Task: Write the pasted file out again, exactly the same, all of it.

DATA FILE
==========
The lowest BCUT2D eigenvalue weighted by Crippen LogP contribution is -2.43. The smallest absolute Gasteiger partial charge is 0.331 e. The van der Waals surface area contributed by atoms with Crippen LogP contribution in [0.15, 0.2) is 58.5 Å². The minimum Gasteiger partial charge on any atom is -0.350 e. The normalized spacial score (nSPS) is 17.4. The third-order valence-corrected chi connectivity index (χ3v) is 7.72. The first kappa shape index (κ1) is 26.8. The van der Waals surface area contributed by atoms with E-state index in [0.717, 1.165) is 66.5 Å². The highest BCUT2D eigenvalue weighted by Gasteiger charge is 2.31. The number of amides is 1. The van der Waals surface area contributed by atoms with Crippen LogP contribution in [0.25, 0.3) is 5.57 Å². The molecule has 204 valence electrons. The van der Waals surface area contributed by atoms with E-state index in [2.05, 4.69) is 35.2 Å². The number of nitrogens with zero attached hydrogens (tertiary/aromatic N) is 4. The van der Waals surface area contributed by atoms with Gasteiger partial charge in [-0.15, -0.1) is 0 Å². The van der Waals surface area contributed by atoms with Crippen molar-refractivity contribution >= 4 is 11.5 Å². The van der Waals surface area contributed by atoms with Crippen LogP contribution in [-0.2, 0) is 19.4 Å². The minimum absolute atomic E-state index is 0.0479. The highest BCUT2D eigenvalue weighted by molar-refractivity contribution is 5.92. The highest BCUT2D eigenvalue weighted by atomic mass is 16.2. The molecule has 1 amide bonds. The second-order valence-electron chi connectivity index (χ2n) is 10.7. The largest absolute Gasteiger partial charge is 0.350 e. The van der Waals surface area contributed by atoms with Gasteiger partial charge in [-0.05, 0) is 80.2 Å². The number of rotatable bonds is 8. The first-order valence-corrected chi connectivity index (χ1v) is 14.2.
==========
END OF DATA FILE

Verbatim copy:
The lowest BCUT2D eigenvalue weighted by Crippen LogP contribution is -2.43. The smallest absolute Gasteiger partial charge is 0.331 e. The van der Waals surface area contributed by atoms with Crippen LogP contribution in [0.15, 0.2) is 58.5 Å². The minimum Gasteiger partial charge on any atom is -0.350 e. The normalized spacial score (nSPS) is 17.4. The third-order valence-corrected chi connectivity index (χ3v) is 7.72. The first kappa shape index (κ1) is 26.8. The van der Waals surface area contributed by atoms with E-state index in [0.717, 1.165) is 66.5 Å². The highest BCUT2D eigenvalue weighted by Gasteiger charge is 2.31. The number of amides is 1. The van der Waals surface area contributed by atoms with Crippen LogP contribution in [0.25, 0.3) is 5.57 Å². The molecule has 204 valence electrons. The van der Waals surface area contributed by atoms with E-state index in [2.05, 4.69) is 35.2 Å². The number of nitrogens with zero attached hydrogens (tertiary/aromatic N) is 4. The van der Waals surface area contributed by atoms with Gasteiger partial charge in [-0.15, -0.1) is 0 Å². The van der Waals surface area contributed by atoms with Crippen molar-refractivity contribution >= 4 is 11.5 Å². The van der Waals surface area contributed by atoms with Crippen LogP contribution in [-0.2, 0) is 19.4 Å². The minimum absolute atomic E-state index is 0.0479. The highest BCUT2D eigenvalue weighted by molar-refractivity contribution is 5.92. The highest BCUT2D eigenvalue weighted by atomic mass is 16.2. The molecule has 1 amide bonds. The second-order valence-electron chi connectivity index (χ2n) is 10.7. The largest absolute Gasteiger partial charge is 0.350 e. The van der Waals surface area contributed by atoms with Gasteiger partial charge in [-0.05, 0) is 80.2 Å². The number of rotatable bonds is 8. The first-order valence-corrected chi connectivity index (χ1v) is 14.2.